Denise stared holes of hate in my head. She tried to scoop up the vials of blood, but I hissed at her to leave them alone. So she pulled Mack to his feet. He was still making choking, gurgling sounds and holding the chain. Denise kind of dragged him along to their car and shoved him in through the passenger's side. Yanking some keys from her pocket, Denise threw herself in the driver's seat.

As I heard the engine roar into life, suddenly I realized that the Rats now had another weapon. Faster than I've ever moved, I ran to the vampire's head and panted, "Push with your feet!" I grabbed him under the arms and yanked back with all my might, and he caught on and braced his feet and shoved. We were just inside the tree line when the red car came roaring down at us. Denise missed us by less than a yard when she had to swerve to avoid hitting a pine. Then I heard the big motor of the Rats' car receding in the distance.

"Oh, wow," I breathed, and knelt by the vampire because my knees wouldn't hold me up any more. I breathed heavily for just a minute, trying to get hold of myself. The vampire moved a little, and I looked over. To my horror, I saw wisps of smoke coming up from his wrists where the silver touched them.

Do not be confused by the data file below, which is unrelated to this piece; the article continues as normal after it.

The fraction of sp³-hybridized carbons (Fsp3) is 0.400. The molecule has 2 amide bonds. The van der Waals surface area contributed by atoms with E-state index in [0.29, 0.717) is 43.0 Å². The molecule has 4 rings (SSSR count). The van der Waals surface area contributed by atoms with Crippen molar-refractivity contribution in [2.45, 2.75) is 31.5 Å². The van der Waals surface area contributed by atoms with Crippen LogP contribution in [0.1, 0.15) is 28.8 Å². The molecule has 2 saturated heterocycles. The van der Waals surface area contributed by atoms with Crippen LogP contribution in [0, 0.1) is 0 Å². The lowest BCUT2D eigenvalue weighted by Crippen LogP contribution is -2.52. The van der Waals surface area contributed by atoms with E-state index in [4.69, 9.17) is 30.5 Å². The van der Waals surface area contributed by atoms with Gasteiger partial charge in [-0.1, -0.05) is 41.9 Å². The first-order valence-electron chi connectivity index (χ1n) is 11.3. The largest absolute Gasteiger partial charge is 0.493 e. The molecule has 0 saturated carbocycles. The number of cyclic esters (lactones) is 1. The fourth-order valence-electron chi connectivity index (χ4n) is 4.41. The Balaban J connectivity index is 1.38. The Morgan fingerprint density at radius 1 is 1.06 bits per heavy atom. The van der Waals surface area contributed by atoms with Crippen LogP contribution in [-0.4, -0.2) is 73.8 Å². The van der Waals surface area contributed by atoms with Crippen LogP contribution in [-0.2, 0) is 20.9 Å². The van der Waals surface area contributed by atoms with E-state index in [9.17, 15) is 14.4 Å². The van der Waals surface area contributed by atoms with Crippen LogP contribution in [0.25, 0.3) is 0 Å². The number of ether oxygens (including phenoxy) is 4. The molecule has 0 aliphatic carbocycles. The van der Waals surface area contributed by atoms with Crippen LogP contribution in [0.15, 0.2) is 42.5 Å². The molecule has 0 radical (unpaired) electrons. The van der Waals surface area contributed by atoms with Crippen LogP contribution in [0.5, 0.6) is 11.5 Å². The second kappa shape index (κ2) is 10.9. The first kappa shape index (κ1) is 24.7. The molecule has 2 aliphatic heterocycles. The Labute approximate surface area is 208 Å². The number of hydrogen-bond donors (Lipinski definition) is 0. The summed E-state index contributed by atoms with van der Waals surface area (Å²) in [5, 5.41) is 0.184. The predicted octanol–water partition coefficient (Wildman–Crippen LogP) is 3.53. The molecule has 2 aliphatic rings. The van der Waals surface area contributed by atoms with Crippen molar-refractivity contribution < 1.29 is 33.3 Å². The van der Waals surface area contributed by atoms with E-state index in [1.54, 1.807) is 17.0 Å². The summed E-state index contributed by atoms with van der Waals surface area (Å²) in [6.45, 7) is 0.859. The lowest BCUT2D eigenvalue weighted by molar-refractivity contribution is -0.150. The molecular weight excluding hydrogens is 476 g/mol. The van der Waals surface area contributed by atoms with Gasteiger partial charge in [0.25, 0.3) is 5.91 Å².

"Oh, you poor thing," I said, angry at myself for not caring for him instantly. Still trying to catch my breath, I began to unwind the thin bands of silver, which all seemed to be part of one very long chain. "Poor baby," I whispered, never thinking until later how incongruous that sounded. I have agile fingers, and I released his wrists pretty quickly. I wondered how the Rats had distracted him while they got into position to put them on, and I could feel myself reddening as I pictured it.

The vampire cradled his arms to his chest while I worked on the silver wrapped around his legs. His ankles had fared better since the drainers hadn't troubled to pull up his jeans legs and put the silver against his bare skin.